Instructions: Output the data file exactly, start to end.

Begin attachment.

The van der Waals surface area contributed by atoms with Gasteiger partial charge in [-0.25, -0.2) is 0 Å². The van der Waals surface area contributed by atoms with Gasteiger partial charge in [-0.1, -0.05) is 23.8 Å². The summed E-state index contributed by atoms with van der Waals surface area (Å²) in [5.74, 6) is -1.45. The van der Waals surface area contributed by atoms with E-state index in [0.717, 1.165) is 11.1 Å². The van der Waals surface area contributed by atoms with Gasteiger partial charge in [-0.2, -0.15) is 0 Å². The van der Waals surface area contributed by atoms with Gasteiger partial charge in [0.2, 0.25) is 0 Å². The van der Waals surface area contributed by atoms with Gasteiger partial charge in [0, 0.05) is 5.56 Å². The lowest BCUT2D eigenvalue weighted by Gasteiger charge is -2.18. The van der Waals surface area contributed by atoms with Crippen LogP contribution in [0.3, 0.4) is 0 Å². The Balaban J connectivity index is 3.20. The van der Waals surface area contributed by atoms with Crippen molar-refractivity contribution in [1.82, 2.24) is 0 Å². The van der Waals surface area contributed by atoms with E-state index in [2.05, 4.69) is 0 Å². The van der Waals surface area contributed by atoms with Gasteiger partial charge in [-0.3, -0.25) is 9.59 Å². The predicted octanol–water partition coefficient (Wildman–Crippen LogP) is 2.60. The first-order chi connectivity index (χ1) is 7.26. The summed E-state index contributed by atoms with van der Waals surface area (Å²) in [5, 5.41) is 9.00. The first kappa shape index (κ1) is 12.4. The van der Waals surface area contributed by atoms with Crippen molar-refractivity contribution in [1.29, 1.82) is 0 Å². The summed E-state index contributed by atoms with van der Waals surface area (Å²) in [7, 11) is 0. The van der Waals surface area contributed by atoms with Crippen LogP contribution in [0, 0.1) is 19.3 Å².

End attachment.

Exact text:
The van der Waals surface area contributed by atoms with Gasteiger partial charge in [-0.25, -0.2) is 0 Å². The van der Waals surface area contributed by atoms with Gasteiger partial charge in [-0.1, -0.05) is 23.8 Å². The summed E-state index contributed by atoms with van der Waals surface area (Å²) in [5.74, 6) is -1.45. The van der Waals surface area contributed by atoms with E-state index in [0.717, 1.165) is 11.1 Å². The van der Waals surface area contributed by atoms with Gasteiger partial charge in [-0.2, -0.15) is 0 Å². The van der Waals surface area contributed by atoms with Gasteiger partial charge in [0.2, 0.25) is 0 Å². The van der Waals surface area contributed by atoms with Gasteiger partial charge in [0, 0.05) is 5.56 Å². The lowest BCUT2D eigenvalue weighted by Gasteiger charge is -2.18. The van der Waals surface area contributed by atoms with Crippen LogP contribution in [0.3, 0.4) is 0 Å². The Balaban J connectivity index is 3.20. The van der Waals surface area contributed by atoms with Crippen molar-refractivity contribution in [1.82, 2.24) is 0 Å². The van der Waals surface area contributed by atoms with E-state index in [2.05, 4.69) is 0 Å². The van der Waals surface area contributed by atoms with Gasteiger partial charge in [-0.3, -0.25) is 9.59 Å². The predicted octanol–water partition coefficient (Wildman–Crippen LogP) is 2.60. The first-order chi connectivity index (χ1) is 7.26. The summed E-state index contributed by atoms with van der Waals surface area (Å²) in [5, 5.41) is 9.00. The first kappa shape index (κ1) is 12.4. The van der Waals surface area contributed by atoms with Crippen molar-refractivity contribution in [1.29, 1.82) is 0 Å². The summed E-state index contributed by atoms with van der Waals surface area (Å²) in [7, 11) is 0. The van der Waals surface area contributed by atoms with Crippen LogP contribution in [0, 0.1) is 19.3 Å².